If one considers the effort the athletes are making at the Olympics to be first and to break speed records, then the pace of our government in moving ahead with the disengagement plan is that of a leisurely walk in the park. The comparison is actually a poor one, because in Athens energy is concentrated on the real thing - athletic achievement - while Israel is garnering its strength to fulfill a less important goal, merely involving human life and the image of the country, if not its future.

From the beginning, the schedule for the implementation of the disengagement plan lacked the essential urgency to transform it into a national challenge to be achieved as soon as possible. Instead of placing this important initiative at the center of the government's activity and focusing the public's attention on it, the plan has melted into bureaucratic moves made behind closed doors, some of which are made by only a few dozen people.

Preparations for withdrawal from the Gaza Strip and northern Samaria are not in the public consciousness and have not become central to public discourse. As a result, there is no atmosphere of preparation for something that is really going to happen. Disengagement is still perceived as a possibility only, as a declaration of intent with a question mark floating over it. The not-quite-real-enough form that disengagement has taken has its price: It means that the lion's share of the public is unconnected to the process and uninterested in it. The political moves developing as the prime minister attempts to create a coalition favorable to his initiative are taking place without the involvement of the people. Coalition negotiations do not focus on the withdrawal plan and its implementation, but on portfolios, social issues, and matters of religion and state.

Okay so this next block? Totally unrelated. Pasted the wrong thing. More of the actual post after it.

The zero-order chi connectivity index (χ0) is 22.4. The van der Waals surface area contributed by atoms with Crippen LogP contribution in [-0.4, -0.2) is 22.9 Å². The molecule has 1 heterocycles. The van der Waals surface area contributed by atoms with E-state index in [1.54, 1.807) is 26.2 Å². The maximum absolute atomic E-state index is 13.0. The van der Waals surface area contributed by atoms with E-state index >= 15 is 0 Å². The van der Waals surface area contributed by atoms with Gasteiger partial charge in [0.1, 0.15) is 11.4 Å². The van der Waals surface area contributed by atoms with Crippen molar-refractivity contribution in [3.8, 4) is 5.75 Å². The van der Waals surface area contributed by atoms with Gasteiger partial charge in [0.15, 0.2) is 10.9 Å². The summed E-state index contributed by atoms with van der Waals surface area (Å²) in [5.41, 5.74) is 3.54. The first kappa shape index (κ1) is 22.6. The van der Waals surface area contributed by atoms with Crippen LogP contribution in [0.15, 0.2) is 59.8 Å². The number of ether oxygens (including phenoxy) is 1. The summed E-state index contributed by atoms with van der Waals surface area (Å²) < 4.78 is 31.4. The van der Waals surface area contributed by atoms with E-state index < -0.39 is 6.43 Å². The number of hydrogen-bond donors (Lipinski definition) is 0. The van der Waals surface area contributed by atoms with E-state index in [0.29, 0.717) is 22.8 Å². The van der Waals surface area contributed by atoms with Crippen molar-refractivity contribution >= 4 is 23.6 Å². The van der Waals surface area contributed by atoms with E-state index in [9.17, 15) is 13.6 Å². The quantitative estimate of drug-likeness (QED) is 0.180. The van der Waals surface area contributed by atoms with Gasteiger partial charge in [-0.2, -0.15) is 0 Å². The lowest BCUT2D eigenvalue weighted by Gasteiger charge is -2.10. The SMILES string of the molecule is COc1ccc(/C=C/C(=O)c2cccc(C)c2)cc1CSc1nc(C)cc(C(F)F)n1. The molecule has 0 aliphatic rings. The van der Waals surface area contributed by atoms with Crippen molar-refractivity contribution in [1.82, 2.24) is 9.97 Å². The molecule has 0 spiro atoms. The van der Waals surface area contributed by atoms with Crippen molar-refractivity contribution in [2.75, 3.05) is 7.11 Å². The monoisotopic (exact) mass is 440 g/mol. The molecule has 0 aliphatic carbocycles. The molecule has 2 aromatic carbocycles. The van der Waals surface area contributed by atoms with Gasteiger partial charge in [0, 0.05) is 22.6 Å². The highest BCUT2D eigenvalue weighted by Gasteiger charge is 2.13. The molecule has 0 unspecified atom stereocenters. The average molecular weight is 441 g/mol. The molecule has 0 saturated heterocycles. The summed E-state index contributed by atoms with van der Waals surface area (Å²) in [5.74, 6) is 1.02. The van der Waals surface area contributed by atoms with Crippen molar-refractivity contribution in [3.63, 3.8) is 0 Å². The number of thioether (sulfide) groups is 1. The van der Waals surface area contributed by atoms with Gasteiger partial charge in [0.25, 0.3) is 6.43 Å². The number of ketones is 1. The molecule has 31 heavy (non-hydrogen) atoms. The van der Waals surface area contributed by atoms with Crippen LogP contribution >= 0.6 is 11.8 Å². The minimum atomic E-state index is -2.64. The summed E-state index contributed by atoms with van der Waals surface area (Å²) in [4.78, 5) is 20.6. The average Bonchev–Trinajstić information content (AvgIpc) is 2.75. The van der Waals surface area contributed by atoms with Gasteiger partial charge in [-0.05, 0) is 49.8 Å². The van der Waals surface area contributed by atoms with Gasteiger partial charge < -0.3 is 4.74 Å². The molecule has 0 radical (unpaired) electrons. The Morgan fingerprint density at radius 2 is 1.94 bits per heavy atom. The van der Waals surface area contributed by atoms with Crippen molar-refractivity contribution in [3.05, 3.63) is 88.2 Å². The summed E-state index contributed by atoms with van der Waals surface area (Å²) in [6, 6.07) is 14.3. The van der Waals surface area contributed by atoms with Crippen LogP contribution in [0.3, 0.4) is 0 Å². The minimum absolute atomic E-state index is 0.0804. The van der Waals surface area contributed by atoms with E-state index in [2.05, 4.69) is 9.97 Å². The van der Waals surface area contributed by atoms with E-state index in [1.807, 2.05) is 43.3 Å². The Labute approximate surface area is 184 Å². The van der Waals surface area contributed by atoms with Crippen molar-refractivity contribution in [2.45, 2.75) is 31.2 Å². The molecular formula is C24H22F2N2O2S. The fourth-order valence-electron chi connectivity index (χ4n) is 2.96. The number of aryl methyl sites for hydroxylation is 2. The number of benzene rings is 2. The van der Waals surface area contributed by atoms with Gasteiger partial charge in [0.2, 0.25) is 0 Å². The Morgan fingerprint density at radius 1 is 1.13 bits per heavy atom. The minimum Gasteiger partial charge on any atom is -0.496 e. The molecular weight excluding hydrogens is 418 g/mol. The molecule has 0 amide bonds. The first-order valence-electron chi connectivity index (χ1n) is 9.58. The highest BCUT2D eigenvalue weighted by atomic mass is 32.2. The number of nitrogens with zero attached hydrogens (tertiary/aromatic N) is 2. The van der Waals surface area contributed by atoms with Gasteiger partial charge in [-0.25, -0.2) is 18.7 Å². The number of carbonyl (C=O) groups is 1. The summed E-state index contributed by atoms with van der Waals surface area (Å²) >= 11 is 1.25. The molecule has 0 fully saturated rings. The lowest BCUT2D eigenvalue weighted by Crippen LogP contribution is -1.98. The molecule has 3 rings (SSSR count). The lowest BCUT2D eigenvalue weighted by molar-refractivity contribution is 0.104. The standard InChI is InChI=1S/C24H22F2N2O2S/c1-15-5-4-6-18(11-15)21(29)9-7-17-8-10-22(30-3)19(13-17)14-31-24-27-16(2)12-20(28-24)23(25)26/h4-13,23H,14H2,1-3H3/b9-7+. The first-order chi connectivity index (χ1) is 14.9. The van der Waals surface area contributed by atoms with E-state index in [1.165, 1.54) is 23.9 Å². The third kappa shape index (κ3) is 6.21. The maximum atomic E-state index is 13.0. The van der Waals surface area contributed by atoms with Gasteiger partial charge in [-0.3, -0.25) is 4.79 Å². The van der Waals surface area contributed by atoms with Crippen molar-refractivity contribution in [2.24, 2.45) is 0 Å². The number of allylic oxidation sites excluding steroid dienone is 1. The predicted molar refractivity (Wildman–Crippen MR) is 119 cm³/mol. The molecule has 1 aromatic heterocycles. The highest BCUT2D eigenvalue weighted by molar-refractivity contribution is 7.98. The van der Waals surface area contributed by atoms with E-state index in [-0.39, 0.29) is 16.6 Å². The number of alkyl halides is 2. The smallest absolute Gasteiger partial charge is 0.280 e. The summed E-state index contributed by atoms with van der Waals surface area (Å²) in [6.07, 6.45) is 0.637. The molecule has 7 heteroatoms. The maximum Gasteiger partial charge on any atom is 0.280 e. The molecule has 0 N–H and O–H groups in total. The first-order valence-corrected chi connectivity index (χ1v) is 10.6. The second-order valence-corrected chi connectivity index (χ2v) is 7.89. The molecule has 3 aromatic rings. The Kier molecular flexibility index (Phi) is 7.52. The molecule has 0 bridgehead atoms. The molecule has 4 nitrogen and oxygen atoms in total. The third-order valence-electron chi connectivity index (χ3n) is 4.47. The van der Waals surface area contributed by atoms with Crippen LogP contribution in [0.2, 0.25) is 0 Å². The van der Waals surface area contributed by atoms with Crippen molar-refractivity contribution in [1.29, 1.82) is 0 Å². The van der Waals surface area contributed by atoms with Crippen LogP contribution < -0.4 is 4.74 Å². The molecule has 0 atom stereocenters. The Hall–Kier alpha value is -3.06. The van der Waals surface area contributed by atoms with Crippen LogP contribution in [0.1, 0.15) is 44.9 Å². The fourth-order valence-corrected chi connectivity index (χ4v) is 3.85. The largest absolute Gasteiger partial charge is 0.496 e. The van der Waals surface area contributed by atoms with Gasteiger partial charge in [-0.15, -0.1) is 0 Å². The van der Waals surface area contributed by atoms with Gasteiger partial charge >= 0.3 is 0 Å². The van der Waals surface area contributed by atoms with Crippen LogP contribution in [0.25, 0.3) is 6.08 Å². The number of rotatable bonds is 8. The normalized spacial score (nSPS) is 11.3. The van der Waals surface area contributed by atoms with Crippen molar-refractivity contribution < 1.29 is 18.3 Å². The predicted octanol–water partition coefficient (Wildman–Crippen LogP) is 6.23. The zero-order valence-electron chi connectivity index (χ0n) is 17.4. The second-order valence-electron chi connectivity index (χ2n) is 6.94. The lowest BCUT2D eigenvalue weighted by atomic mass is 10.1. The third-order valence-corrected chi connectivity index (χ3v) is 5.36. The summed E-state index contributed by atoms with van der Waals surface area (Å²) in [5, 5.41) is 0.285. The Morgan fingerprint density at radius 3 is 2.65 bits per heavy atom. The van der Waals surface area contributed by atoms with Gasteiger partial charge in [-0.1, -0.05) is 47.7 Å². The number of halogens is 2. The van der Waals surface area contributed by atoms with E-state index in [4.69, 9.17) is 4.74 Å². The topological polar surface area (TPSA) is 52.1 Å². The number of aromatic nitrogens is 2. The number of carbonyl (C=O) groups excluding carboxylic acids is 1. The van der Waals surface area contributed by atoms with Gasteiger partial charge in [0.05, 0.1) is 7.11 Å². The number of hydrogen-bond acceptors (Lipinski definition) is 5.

The mantle of normalcy worn by these negotiations is a great missed opportunity; it leads to delay which in turn leads to the evaporation of the critical national significance of the decision. Advances are not being offered to settlers to be evacuated, there is no tumult of dismantling, no sense of the army moving its facilities out of the Gaza Strip ahead of the submission of a bill dealing with the process of disengagement to the Knesset.

The style and tone the government has given the disengagement plan has already had its results: Egypt has let up pressure on Yasser Arafat to reform the Palestinian Authority's security forces and postponed the ultimatum it had given him in this matter, which minimizes the chance for the creation of a governing body that will take responsibility for the Gaza Strip after Israel's withdrawal. The Israeli right is taking advantage of this time to organize for a struggle against withdrawal, both at the political level and in creating a public mood. Meanwhile, the U.S. is allowing Ariel Sharon to maintain the status quo, including continuing to evade dismantling the outposts and avoiding decisions regarding limiting the development of settlements to existing boundaries.

Worst of all, the more time that passes between the decision in principle to disengage and the implementation of disengagement, the greater the danger that Palestinian terror organizations will be able to carry out a mega-attack that will prevent implementation of disengagement. And the chance increases of an extreme right-wing Israeli making an attempt on the prime minister's life.

Sharon is taking significant political steps to create the necessary backing to carry out disengagement. He has also put into motion the planning and administrative system that will lay the organizational groundwork for disengagement. His failure lies in his not creating facts on the ground that highlight the seriousness of his intentions, and that he has not worked to engender public support for his plan. This may not be coincidental. It is very possible that the prime minister is waiting, just like Arafat is, to see who will be sitting in the White House in three months, and then he will decide whether to stick to his plan or frame it and hang it on the wall.